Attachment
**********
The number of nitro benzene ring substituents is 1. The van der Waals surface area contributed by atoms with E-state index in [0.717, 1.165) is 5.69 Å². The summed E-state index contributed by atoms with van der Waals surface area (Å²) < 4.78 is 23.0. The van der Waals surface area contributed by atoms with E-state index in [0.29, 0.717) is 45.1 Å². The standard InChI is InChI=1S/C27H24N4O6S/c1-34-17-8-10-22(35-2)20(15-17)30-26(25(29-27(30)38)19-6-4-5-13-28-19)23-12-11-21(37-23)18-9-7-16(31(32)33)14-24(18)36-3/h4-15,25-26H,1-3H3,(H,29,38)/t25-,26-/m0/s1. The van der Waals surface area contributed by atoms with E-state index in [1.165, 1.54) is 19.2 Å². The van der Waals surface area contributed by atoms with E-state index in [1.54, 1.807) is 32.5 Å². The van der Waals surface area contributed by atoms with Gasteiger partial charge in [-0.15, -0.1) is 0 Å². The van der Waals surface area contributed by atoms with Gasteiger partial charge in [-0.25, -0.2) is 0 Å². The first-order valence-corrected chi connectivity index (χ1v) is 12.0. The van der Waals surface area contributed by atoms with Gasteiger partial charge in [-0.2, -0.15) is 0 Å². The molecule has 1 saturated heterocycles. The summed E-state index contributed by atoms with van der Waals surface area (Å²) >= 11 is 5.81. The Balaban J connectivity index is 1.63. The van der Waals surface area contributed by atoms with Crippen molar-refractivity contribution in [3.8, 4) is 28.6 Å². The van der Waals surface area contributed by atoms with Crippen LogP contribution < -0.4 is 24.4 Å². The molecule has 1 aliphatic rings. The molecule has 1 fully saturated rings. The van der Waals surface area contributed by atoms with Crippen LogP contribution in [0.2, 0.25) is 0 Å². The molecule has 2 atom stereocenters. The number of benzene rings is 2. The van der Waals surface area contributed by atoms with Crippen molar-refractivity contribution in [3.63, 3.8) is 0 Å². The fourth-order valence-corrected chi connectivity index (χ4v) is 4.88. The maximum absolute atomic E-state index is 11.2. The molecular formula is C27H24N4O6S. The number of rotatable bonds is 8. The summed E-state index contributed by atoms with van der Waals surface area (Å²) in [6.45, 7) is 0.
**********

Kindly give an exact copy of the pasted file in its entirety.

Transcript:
The number of nitro benzene ring substituents is 1. The van der Waals surface area contributed by atoms with E-state index in [0.717, 1.165) is 5.69 Å². The summed E-state index contributed by atoms with van der Waals surface area (Å²) < 4.78 is 23.0. The van der Waals surface area contributed by atoms with E-state index in [0.29, 0.717) is 45.1 Å². The standard InChI is InChI=1S/C27H24N4O6S/c1-34-17-8-10-22(35-2)20(15-17)30-26(25(29-27(30)38)19-6-4-5-13-28-19)23-12-11-21(37-23)18-9-7-16(31(32)33)14-24(18)36-3/h4-15,25-26H,1-3H3,(H,29,38)/t25-,26-/m0/s1. The van der Waals surface area contributed by atoms with E-state index in [1.165, 1.54) is 19.2 Å². The van der Waals surface area contributed by atoms with E-state index in [1.54, 1.807) is 32.5 Å². The van der Waals surface area contributed by atoms with Gasteiger partial charge in [-0.15, -0.1) is 0 Å². The van der Waals surface area contributed by atoms with Gasteiger partial charge in [-0.25, -0.2) is 0 Å². The first-order valence-corrected chi connectivity index (χ1v) is 12.0. The van der Waals surface area contributed by atoms with Gasteiger partial charge in [-0.2, -0.15) is 0 Å². The molecule has 1 saturated heterocycles. The summed E-state index contributed by atoms with van der Waals surface area (Å²) >= 11 is 5.81. The Balaban J connectivity index is 1.63. The van der Waals surface area contributed by atoms with Crippen molar-refractivity contribution in [3.8, 4) is 28.6 Å². The van der Waals surface area contributed by atoms with Crippen LogP contribution < -0.4 is 24.4 Å². The molecule has 1 aliphatic rings. The molecule has 1 fully saturated rings. The van der Waals surface area contributed by atoms with Crippen LogP contribution in [0.2, 0.25) is 0 Å². The molecule has 2 atom stereocenters. The number of benzene rings is 2. The van der Waals surface area contributed by atoms with Crippen molar-refractivity contribution in [3.63, 3.8) is 0 Å². The fourth-order valence-corrected chi connectivity index (χ4v) is 4.88. The maximum absolute atomic E-state index is 11.2. The molecular formula is C27H24N4O6S. The number of rotatable bonds is 8. The summed E-state index contributed by atoms with van der Waals surface area (Å²) in [6.45, 7) is 0.